The top of the top—our No. 1 pick—is the ultimate statement on man’s inhumanity to man. Is it any surprise that it comes from Stanley Kubrick? So much of the director's filmography was devoted to depicting military folly (and believe us, we toyed with including Barry Lyndon, too). Elevating Paths of Glory above the fray—and above every other title—was not its brutal scenes of WWI trench warfare but its scalpel-scarp indictment of the pride that comes with battle. Kirk Douglas's lawyer-colonel is tasked with mounting a courtroom defense of three innocent soldiers who just happened to be part of a losing skirmish. Based on a real-life episode of French soldiers executed for "cowardice," Kubrick's movie so angered France's government that it couldn't be screened publicly there until 1975. The film's lesson is universal and timeless, though: If warfare turns us into monsters even off the battlefield, then we have no purpose waging it.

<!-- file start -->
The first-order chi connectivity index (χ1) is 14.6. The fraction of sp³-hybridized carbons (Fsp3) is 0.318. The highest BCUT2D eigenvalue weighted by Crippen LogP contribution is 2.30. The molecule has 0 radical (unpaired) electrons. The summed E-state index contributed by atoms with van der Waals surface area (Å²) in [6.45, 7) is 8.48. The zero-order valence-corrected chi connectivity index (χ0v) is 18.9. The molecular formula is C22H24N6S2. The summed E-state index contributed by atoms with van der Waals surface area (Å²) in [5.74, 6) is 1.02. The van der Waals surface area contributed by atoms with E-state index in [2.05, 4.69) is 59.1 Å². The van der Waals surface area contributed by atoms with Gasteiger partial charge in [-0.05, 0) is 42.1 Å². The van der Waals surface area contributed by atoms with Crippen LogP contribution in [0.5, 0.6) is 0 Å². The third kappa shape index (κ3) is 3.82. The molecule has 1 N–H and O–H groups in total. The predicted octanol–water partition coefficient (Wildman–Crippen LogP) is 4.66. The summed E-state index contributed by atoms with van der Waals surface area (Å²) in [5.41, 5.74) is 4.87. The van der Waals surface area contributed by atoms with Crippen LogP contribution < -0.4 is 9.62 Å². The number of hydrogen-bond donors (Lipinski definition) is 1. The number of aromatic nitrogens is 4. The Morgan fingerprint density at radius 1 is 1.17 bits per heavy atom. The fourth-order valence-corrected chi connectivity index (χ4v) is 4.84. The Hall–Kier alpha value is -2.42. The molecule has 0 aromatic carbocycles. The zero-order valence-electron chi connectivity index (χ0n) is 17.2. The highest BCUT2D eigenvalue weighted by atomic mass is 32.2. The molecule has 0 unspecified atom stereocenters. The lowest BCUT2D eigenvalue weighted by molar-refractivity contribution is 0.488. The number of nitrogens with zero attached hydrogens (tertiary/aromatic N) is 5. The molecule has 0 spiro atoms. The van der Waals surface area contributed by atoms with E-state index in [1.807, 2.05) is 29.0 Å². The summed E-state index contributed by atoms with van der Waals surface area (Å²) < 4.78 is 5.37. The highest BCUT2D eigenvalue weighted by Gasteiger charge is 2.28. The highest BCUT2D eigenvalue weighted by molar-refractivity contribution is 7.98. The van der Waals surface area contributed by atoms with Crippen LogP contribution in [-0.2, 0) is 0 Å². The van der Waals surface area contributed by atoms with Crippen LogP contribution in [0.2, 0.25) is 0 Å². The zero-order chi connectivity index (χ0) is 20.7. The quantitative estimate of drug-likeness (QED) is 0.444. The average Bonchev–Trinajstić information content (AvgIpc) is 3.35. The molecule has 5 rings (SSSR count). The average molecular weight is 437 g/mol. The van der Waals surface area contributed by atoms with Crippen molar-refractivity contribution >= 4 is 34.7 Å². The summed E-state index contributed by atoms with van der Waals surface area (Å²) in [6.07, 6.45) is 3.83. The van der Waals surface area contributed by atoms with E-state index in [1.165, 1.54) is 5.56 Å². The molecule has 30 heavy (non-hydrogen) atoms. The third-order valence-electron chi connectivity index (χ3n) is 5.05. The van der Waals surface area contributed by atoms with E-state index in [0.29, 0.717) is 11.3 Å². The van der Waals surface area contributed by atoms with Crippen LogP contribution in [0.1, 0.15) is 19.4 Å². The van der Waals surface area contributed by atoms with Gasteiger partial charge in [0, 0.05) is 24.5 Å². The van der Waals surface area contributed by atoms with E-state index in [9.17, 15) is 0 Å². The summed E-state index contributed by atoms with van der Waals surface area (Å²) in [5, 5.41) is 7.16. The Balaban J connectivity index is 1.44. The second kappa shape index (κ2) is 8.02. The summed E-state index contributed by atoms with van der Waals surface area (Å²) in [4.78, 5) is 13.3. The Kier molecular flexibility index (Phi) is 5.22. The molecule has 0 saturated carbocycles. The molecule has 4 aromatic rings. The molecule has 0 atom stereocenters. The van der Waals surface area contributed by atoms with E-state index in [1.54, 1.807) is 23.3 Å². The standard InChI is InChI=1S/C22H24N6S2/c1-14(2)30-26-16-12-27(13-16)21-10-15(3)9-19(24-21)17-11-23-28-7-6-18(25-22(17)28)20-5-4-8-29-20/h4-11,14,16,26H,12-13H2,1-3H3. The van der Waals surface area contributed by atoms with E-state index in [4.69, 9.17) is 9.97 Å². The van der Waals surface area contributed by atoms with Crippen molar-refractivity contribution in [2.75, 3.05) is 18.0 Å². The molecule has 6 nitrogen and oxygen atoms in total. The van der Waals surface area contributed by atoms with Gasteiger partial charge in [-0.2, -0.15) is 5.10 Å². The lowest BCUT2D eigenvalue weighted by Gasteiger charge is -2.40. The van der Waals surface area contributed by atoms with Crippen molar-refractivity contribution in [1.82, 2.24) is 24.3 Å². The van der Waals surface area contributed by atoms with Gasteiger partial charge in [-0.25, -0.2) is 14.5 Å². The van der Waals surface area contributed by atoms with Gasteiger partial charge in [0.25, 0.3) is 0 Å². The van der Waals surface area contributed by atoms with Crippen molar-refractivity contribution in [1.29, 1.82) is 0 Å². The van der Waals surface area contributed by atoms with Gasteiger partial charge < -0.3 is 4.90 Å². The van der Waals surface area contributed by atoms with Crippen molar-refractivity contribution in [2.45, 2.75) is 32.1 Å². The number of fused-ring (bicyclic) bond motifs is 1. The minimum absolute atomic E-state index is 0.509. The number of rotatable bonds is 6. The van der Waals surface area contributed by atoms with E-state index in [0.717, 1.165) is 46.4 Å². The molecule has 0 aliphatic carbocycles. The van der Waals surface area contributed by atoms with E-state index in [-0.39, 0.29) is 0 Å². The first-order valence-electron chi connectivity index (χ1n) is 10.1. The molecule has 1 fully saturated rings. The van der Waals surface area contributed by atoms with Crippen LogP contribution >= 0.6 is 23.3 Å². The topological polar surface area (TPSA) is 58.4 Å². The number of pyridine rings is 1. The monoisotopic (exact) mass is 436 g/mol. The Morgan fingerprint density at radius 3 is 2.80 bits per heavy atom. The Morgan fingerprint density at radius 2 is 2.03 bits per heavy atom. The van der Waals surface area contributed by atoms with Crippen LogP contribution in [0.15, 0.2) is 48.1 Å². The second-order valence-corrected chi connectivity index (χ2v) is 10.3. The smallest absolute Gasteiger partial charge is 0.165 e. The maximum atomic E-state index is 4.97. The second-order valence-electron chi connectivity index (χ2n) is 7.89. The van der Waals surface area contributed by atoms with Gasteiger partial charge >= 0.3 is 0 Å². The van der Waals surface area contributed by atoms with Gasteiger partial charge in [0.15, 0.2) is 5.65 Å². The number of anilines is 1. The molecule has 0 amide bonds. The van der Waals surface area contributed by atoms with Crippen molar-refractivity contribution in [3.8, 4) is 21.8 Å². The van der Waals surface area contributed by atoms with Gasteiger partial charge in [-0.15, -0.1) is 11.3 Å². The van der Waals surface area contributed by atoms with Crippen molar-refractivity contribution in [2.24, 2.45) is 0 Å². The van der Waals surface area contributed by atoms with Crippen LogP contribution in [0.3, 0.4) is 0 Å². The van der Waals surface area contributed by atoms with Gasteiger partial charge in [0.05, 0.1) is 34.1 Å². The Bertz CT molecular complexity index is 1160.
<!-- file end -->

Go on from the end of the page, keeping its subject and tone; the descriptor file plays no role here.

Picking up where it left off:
Drop and give us 20, because we’re about to give you 50 – of the best war movies of all time. Many of these harrowing epics have taken home Academy Awards; some are among the best action movies and foreign films ever made (and they often appear on the best movies on Netflix). But all have something meaningful to say about human nature and the perennial question of why we fight. If you’ve served in the military, we salute you. And if you hope to better understand what that means, get on your war face and brace for incoming.
Written by David Fear, Keith Uhlich, Joshua Rothkopf & Phil de Semlyen
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